After hearing, the court rendered judgment on 27 January 1966, granting the petition upon the finding that petitioner possesses all the qualifications and none of the disqualifications for Philippine citizenship. The Solicitor General, representing the Republic of the Philippines, thus interposed this appeal on the sole issue of jurisdictional defect in the petition, for failure of petitioner to file a declaration of intention.

We find the appeal meritorious. Under the Revised Naturalization Act, an applicant or petitioner can claim exemption from filing a declaration of intention if he were born in the Philippines, and had received primary and secondary education in public schools or private educational institutions duly recognized by the government and not limited to any race or nationality. 1 In this case, petitioner-appellee himself declared in court that he received his primary instructions at the Nueva Ecija Chinese School in Cabanatuan; 2 finished the elementary grades at the Philippine Chinese High School; completed secondary education at the Philippine Statesman College in Cabanatuan, and received the degree of Bachelor of Science in Chemical Engineering from the Mapua Institute of Technology. 3 Other than his bare unsupported assertion to the effect that the schools where he finished the primary and elementary grades were attended also by Filipinos, which declaration is inadequate to constitute evidentiary proof of compliance with the requirement of the law, 4 there is nothing in the records to establish that the Nueva Ecija Chinese School and the Philippine Chinese High School are actually institutions of learning not limited to any race or nationality. The fact is that the very names of these schools convey the idea that they are exclusive to Chinese students, 5 and there is no evidence that they were not so, Petitioner’s attendance in those schools, therefore, would not have served to exempt him from the provision of the Naturalization Act, which is to give special consideration to applicants for naturalization who, by their association with Filipinos in their youth, could have assimilated and imbibed the cherished traditions and customs of this country. A declaration of intention being necessary in the case, appellee’s failure to file the same warrants a denial of the petition. 6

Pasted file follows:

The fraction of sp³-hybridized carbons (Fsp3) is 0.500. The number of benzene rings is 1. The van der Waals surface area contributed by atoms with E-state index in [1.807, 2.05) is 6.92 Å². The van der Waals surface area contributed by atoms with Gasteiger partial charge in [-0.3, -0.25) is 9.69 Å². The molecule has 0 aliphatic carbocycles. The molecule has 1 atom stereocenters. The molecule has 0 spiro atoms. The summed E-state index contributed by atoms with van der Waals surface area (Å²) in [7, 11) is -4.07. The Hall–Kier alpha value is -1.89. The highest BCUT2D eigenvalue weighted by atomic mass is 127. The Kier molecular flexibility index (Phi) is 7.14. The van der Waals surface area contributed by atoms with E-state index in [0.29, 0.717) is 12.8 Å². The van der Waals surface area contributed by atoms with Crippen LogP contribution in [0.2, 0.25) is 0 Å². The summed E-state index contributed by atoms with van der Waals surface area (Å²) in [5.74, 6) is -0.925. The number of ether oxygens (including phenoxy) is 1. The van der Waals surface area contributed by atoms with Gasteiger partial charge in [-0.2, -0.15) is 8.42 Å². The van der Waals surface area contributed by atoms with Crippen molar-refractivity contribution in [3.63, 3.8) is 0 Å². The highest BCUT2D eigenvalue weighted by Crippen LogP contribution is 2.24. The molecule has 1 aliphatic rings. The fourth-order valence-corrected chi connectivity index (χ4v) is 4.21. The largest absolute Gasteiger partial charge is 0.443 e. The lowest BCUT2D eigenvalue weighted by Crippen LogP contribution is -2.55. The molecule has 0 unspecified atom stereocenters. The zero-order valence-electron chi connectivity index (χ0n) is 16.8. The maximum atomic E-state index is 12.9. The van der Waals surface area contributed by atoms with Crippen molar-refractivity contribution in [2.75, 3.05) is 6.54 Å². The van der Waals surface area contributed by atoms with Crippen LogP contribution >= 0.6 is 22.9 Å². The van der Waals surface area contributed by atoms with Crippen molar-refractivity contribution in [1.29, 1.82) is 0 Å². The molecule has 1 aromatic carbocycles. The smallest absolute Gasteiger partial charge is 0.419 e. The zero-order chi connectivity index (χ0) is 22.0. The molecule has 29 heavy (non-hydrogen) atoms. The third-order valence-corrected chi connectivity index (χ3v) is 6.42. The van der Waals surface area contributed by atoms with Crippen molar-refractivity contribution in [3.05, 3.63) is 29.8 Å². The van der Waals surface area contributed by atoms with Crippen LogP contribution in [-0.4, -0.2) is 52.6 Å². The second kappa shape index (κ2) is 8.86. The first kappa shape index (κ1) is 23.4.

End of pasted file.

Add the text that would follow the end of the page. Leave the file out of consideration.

There is another reason that goes against the granting of the petition: incomplete publication of petitioner’s places of residence. As stated in the petition itself and reaffirmed by appellee and one of his character witnesses on the witness stand, the former and his family left Cabanatuan and lived in Manila during the Japanese occupation, 7 which lasted three years. And yet, the petition as published did not contain the address of such Manila residence. As this Court has repeatedly declared, the omission of a former place of residence, even if petitioner was still a minor when he stayed thereat, constitutes an infirmity fatal to the petition. 8

FOR THE FOREGOING CONSIDERATIONS, the decision appealed from is hereby reversed and set aside, and the petition for naturalization is denied. No pronouncement as to costs.

Concepcion, C.J., Dizon, Makalintal, Zaldivar, Castro, Fernando, Teehankee and Villamor, JJ., concur.

Barredo, J., did not take part.

Endnotes:



1. Lim Cho Kuan v. Republic, L-21198, 22 January 1966, 16 SCRA 25; Lee Ng Len v. Republic, L-20151, 31 March 1965, 13 SCRA 532; Republic v. Borromeo, L-26870, 29 May 1970.

2. Page 44, t.s.n., hearing of 20 January 1965.

3. Page 46, t.s.n., hearing of 20 January 1965.

4. Lim v. Republic, L-20804, 22 January 1966, 16 SCRA 12.

5. Lee Ng Len v. Republic, L-20151, 31 March 1965, 13 SCRA 532.

6. Republic v. Borromeo, supra; Lim v. Republic, L-27126, 29 May 1970, and cases cited therein.

7. Page 10, t.s.n., hearing of 14 December 1964; page 16, hearing of 26 March 1965.

8. Chua Hai v. Republic, L-23515, 27 February 1969, 27 SCRA 75, and earlier cases (see Ed. Note 27 SCRA page 83; 19 SCRA 379).